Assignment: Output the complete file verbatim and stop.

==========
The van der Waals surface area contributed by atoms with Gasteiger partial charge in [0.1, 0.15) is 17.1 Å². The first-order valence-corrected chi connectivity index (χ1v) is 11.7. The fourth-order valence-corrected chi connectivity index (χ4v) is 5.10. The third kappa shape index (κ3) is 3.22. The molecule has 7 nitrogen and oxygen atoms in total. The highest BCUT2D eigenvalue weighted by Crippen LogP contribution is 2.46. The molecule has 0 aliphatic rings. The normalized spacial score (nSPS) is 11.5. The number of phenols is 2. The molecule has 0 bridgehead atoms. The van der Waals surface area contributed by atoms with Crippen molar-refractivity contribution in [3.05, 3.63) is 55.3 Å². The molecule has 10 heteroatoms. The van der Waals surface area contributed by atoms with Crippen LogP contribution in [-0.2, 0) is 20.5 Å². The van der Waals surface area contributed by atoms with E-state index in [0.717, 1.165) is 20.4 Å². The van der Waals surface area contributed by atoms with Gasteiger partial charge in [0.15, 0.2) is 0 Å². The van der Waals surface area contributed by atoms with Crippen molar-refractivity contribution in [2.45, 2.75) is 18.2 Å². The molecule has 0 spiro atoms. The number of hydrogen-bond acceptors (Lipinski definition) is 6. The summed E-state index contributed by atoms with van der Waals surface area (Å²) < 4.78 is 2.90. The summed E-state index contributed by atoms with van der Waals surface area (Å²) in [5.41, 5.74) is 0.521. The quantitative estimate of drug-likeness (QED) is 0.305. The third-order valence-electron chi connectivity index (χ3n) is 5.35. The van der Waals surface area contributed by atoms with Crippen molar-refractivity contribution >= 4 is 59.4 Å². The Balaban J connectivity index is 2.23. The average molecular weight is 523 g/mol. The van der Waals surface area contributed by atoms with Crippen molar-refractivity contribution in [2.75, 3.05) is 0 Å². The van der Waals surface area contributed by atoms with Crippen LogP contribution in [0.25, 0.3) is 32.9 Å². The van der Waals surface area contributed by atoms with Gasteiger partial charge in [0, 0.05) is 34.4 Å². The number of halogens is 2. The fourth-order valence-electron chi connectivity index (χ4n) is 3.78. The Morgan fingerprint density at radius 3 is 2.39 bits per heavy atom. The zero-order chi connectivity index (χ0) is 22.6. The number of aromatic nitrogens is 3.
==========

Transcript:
The van der Waals surface area contributed by atoms with Gasteiger partial charge in [0.1, 0.15) is 17.1 Å². The first-order valence-corrected chi connectivity index (χ1v) is 11.7. The fourth-order valence-corrected chi connectivity index (χ4v) is 5.10. The third kappa shape index (κ3) is 3.22. The molecule has 7 nitrogen and oxygen atoms in total. The highest BCUT2D eigenvalue weighted by Crippen LogP contribution is 2.46. The molecule has 0 aliphatic rings. The normalized spacial score (nSPS) is 11.5. The number of phenols is 2. The molecule has 0 bridgehead atoms. The van der Waals surface area contributed by atoms with Crippen molar-refractivity contribution in [3.05, 3.63) is 55.3 Å². The molecule has 10 heteroatoms. The van der Waals surface area contributed by atoms with Crippen LogP contribution in [-0.2, 0) is 20.5 Å². The van der Waals surface area contributed by atoms with E-state index in [0.717, 1.165) is 20.4 Å². The van der Waals surface area contributed by atoms with Gasteiger partial charge in [0.15, 0.2) is 0 Å². The van der Waals surface area contributed by atoms with Crippen molar-refractivity contribution in [2.45, 2.75) is 18.2 Å². The molecule has 0 spiro atoms. The number of hydrogen-bond acceptors (Lipinski definition) is 6. The summed E-state index contributed by atoms with van der Waals surface area (Å²) < 4.78 is 2.90. The summed E-state index contributed by atoms with van der Waals surface area (Å²) in [5.41, 5.74) is 0.521. The quantitative estimate of drug-likeness (QED) is 0.305. The third-order valence-electron chi connectivity index (χ3n) is 5.35. The van der Waals surface area contributed by atoms with Crippen molar-refractivity contribution >= 4 is 59.4 Å². The Balaban J connectivity index is 2.23. The average molecular weight is 523 g/mol. The van der Waals surface area contributed by atoms with Crippen molar-refractivity contribution in [2.75, 3.05) is 0 Å². The van der Waals surface area contributed by atoms with Crippen LogP contribution in [0.25, 0.3) is 32.9 Å². The van der Waals surface area contributed by atoms with Gasteiger partial charge in [0, 0.05) is 34.4 Å². The number of halogens is 2. The fourth-order valence-electron chi connectivity index (χ4n) is 3.78. The Morgan fingerprint density at radius 3 is 2.39 bits per heavy atom. The zero-order chi connectivity index (χ0) is 22.6. The number of aromatic nitrogens is 3.